This blog was written by Spencer Brown, who volunteered at Results while visiting the UK as part of his degree programme at Lawrence University, Wisconsin. Spencer’s personal reflections on Universal Health Coverage in the USA – one of the richest countries in the world – are relevant wherever people are unable to access the health services they need, underlining the importance of achieving Sustainable Development Goal 3 (health and wellbeing for all) by 2030.

At the end of my first year of high school, my parents came to see me at the awards ceremony. While they were sitting in the audience, my dad started to feel a horrible pain in his gut. As the days progressed, it kept getting worse and worse. But he didn’t go to the doctor or the hospital, because in the United States, doctor visits are expensive, and we didn’t have the money for it. After a few days of persistent pain he finally went to the doctors, explained the situation and was told he was fine. They pocketed his money, and went home. The day after, he started feeling so bad, he needed to go to the hospital, and when he did, they found out that he had a hernia. He needed immediate surgery, and had a 60% chance of surviving. He lived (thankfully), and the day came to pay the bill, and it came up to an insurmountable amount (in the mid five-figures). At home, we had to call our insurance because they’ll help us out, we thought, especially because my dad had been paying for insurance for the past 40-50 years of his life.

“We’re sorry, there’s nothing we can do.”

My dad, still in his hospital bed and gown, had to fight and fight the insurance company to cover at least part of it. Days later, he finally got part of the procedure covered. Without a properly regulated health care system, people like my dad suffer unnecessarily for things completely out of their control. It’s punishing people for getting hurt.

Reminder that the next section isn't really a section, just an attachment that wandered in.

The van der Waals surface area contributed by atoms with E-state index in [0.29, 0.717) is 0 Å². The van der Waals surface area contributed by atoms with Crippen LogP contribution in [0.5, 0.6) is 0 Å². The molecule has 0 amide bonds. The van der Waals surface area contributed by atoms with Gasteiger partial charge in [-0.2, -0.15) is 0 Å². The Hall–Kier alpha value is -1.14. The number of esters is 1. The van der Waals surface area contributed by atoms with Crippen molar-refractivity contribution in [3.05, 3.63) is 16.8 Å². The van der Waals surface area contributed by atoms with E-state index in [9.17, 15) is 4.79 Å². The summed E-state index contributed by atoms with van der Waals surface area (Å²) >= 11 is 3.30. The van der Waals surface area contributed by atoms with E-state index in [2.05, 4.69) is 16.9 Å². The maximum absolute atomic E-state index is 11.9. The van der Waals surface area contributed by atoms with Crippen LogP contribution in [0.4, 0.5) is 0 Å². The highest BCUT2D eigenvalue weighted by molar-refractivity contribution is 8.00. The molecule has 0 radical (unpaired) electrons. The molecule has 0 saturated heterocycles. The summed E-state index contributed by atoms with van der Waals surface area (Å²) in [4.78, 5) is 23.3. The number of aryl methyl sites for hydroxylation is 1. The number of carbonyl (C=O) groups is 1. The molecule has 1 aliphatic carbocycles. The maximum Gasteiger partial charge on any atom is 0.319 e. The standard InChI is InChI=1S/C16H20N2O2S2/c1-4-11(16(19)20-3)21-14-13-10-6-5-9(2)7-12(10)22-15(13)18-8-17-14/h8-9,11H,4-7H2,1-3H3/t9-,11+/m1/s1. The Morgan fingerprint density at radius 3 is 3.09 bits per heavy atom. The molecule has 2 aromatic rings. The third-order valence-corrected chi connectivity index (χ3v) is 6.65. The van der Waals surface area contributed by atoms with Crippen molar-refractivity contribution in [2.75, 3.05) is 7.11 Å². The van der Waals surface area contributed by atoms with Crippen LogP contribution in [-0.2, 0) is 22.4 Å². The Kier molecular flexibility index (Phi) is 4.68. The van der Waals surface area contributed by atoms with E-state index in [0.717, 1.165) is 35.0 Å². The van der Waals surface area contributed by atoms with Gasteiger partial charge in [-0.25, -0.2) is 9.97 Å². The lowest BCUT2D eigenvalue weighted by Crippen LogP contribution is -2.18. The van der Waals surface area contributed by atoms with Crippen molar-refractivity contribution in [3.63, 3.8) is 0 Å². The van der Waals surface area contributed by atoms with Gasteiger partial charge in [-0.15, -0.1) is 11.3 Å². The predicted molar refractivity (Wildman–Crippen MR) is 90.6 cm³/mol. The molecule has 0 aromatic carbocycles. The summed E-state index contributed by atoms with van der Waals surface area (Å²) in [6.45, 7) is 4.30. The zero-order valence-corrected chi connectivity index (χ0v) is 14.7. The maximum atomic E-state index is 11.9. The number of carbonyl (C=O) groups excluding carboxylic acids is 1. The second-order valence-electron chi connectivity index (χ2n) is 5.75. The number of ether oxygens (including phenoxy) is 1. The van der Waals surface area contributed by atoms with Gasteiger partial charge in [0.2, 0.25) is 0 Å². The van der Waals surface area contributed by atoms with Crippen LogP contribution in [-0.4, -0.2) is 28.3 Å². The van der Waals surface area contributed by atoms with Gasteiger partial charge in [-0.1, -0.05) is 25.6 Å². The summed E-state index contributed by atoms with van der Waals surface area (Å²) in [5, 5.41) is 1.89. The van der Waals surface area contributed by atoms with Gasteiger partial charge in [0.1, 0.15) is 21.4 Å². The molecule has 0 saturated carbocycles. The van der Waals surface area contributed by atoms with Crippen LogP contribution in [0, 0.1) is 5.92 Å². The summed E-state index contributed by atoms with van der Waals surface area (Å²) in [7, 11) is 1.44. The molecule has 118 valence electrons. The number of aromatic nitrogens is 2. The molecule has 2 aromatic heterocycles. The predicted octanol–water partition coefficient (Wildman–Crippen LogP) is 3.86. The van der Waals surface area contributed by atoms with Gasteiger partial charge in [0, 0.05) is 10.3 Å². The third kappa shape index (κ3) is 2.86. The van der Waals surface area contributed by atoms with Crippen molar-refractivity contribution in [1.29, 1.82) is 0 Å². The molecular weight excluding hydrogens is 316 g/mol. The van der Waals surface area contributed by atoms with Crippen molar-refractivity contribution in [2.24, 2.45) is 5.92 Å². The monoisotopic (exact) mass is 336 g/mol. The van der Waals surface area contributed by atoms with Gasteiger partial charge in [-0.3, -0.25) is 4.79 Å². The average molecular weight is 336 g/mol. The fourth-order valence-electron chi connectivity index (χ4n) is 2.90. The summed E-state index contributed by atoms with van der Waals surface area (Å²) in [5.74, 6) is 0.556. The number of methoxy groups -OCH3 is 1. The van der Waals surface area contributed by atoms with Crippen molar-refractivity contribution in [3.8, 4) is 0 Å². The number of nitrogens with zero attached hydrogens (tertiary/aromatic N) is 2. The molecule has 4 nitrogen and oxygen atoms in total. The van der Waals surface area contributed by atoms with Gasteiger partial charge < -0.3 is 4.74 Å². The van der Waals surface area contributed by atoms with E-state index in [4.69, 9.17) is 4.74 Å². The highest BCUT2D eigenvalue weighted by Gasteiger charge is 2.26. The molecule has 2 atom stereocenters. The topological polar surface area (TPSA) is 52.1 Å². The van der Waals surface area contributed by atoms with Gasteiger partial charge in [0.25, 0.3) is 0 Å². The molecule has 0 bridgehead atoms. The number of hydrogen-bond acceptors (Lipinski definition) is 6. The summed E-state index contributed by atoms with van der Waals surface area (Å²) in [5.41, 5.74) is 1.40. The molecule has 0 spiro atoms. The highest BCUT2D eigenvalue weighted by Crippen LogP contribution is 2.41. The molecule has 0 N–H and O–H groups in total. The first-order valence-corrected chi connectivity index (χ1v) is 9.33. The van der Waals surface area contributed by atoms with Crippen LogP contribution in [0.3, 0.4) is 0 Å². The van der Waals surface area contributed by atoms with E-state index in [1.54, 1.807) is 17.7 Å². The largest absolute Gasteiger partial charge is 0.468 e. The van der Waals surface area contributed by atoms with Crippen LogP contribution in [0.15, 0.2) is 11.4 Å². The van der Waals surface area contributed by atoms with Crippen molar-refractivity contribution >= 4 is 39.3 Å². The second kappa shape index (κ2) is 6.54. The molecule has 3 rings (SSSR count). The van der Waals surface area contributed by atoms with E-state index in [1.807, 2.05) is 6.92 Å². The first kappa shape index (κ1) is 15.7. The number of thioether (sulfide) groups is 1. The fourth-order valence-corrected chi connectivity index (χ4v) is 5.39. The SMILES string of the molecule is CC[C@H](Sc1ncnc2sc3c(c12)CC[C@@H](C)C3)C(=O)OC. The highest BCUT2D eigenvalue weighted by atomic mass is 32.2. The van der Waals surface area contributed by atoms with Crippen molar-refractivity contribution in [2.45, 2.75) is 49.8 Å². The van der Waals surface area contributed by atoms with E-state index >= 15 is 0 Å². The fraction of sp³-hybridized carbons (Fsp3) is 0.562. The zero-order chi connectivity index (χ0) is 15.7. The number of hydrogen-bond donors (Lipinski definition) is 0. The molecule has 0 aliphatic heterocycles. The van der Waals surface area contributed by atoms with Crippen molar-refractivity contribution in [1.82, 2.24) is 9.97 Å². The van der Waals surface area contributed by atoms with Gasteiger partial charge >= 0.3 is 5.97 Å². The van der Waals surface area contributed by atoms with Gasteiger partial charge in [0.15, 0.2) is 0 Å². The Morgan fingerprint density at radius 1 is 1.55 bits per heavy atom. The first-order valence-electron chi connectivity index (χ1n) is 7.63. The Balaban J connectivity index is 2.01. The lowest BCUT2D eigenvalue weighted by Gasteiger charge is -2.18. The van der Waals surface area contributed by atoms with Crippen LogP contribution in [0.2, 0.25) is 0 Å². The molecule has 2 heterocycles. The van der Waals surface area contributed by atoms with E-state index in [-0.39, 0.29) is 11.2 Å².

Even with the Affordable Care Act, we don’t have Universal Health Coverage in the United States. Universal Health Coverage might not have fully covered my dad’s surgery, but it would have spared him from fighting the insurance company and allowed him to focus on resting. Universal Health Coverage would mean the federal Government footing a significant part of the bill using taxpayer dollars, but the benefits greatly outweigh the cons, and taxes are not significantly raised to support it. 

While an expensive system, Universal Health Coverage pays for itself. The World Bank estimates that US $5.7 trillion could be gained in the next seven years if we invested in, for example, good nutrition for the first thousand days of a child’s life, if you want to think only from a monetary standpoint. And note that these economic benefits would come from investing in nutrition alone, not even taking into account lifesaving procedures for significantly lesser prices. Beyond the economic benefit, obesity rates would decrease substantially and the United States would be a healthier country, and poorer communities wouldn’t be hit as hard as they currently are when they have to undergo a lifesaving procedure.

Uhc Day 2023 Theme Graphic

The UHC Day 2023 theme is Health for All, Time for Action. Image: UHC2030

While in London, I had a GP visit regarding an ailment. The doctors were so nice; they did what they needed to quickly; they were very honest with me; they gave me a prescription and a few things they recommended to treat myself, and they sent me on my way. I bought some ointment, which was capped at  £9.95. If I had done this in the United States, it would have cost me more than I have in my bank account right now. It truly is a fantastic service. On my way back, I thought to myself, “why can’t we have this?” Backlash in the United States against Universal Health Coverage all boils down to negative connotations of ideas seen as “socialism,” and the idea that paying for someone else’s healthcare through taxes is the antithesis of individualism. But standing idly by and not doing anything, by sticking to the status quo, quite bluntly, we are killing people. Is it really worth sacrificing people for an ideology?

On a personal level, if we had Universal Health Coverage in the United States, my family wouldn’t still be in debt for my father’s surgery six years later. If we had Universal Health Coverage,  people would live longer, happier lives. And more importantly to some, if we had Universal Health Coverage, the economy would be more prosperous and we would have a more productive society. But, human rights are certainly more important than ideology, no matter how much it costs.

A big thank you to Spencer for sharing his thoughts and for his support for Results during his time in the UK.

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